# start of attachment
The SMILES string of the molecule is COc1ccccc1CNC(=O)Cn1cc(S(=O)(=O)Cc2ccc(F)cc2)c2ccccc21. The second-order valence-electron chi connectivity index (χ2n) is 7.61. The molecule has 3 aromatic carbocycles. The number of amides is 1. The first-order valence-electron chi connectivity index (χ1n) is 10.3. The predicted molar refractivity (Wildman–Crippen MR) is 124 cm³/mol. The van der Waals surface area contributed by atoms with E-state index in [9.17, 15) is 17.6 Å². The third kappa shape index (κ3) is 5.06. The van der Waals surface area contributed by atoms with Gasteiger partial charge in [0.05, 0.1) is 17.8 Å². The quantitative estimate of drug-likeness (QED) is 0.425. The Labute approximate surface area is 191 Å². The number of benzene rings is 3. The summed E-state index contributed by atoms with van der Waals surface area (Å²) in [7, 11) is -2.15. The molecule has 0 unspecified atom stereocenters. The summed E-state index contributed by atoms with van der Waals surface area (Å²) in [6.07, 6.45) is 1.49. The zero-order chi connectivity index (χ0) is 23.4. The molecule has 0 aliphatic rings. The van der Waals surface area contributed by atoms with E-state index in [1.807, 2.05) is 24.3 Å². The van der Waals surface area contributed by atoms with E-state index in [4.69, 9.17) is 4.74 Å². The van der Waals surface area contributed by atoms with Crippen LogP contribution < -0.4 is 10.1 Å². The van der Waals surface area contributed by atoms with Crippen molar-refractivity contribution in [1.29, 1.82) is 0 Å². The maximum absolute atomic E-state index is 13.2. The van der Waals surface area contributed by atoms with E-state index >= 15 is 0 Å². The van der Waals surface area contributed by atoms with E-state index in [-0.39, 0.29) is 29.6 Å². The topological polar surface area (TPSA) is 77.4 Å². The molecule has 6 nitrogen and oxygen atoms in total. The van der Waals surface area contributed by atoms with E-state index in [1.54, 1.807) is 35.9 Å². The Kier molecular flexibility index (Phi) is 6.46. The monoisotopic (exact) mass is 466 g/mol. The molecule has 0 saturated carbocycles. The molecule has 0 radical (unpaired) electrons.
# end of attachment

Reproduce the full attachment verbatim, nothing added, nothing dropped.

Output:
The SMILES string of the molecule is COc1ccccc1CNC(=O)Cn1cc(S(=O)(=O)Cc2ccc(F)cc2)c2ccccc21. The second-order valence-electron chi connectivity index (χ2n) is 7.61. The molecule has 3 aromatic carbocycles. The number of amides is 1. The first-order valence-electron chi connectivity index (χ1n) is 10.3. The predicted molar refractivity (Wildman–Crippen MR) is 124 cm³/mol. The van der Waals surface area contributed by atoms with E-state index in [9.17, 15) is 17.6 Å². The third kappa shape index (κ3) is 5.06. The van der Waals surface area contributed by atoms with Gasteiger partial charge in [0.05, 0.1) is 17.8 Å². The quantitative estimate of drug-likeness (QED) is 0.425. The Labute approximate surface area is 191 Å². The number of benzene rings is 3. The summed E-state index contributed by atoms with van der Waals surface area (Å²) in [7, 11) is -2.15. The molecule has 0 unspecified atom stereocenters. The summed E-state index contributed by atoms with van der Waals surface area (Å²) in [6.07, 6.45) is 1.49. The zero-order chi connectivity index (χ0) is 23.4. The molecule has 0 aliphatic rings. The van der Waals surface area contributed by atoms with E-state index in [1.807, 2.05) is 24.3 Å². The van der Waals surface area contributed by atoms with E-state index in [4.69, 9.17) is 4.74 Å². The van der Waals surface area contributed by atoms with Crippen LogP contribution < -0.4 is 10.1 Å². The van der Waals surface area contributed by atoms with Crippen molar-refractivity contribution in [1.29, 1.82) is 0 Å². The maximum absolute atomic E-state index is 13.2. The van der Waals surface area contributed by atoms with E-state index >= 15 is 0 Å². The van der Waals surface area contributed by atoms with E-state index in [-0.39, 0.29) is 29.6 Å². The topological polar surface area (TPSA) is 77.4 Å². The molecule has 6 nitrogen and oxygen atoms in total. The van der Waals surface area contributed by atoms with E-state index in [1.54, 1.807) is 35.9 Å². The Kier molecular flexibility index (Phi) is 6.46. The monoisotopic (exact) mass is 466 g/mol. The molecule has 0 saturated carbocycles. The molecule has 0 radical (unpaired) electrons.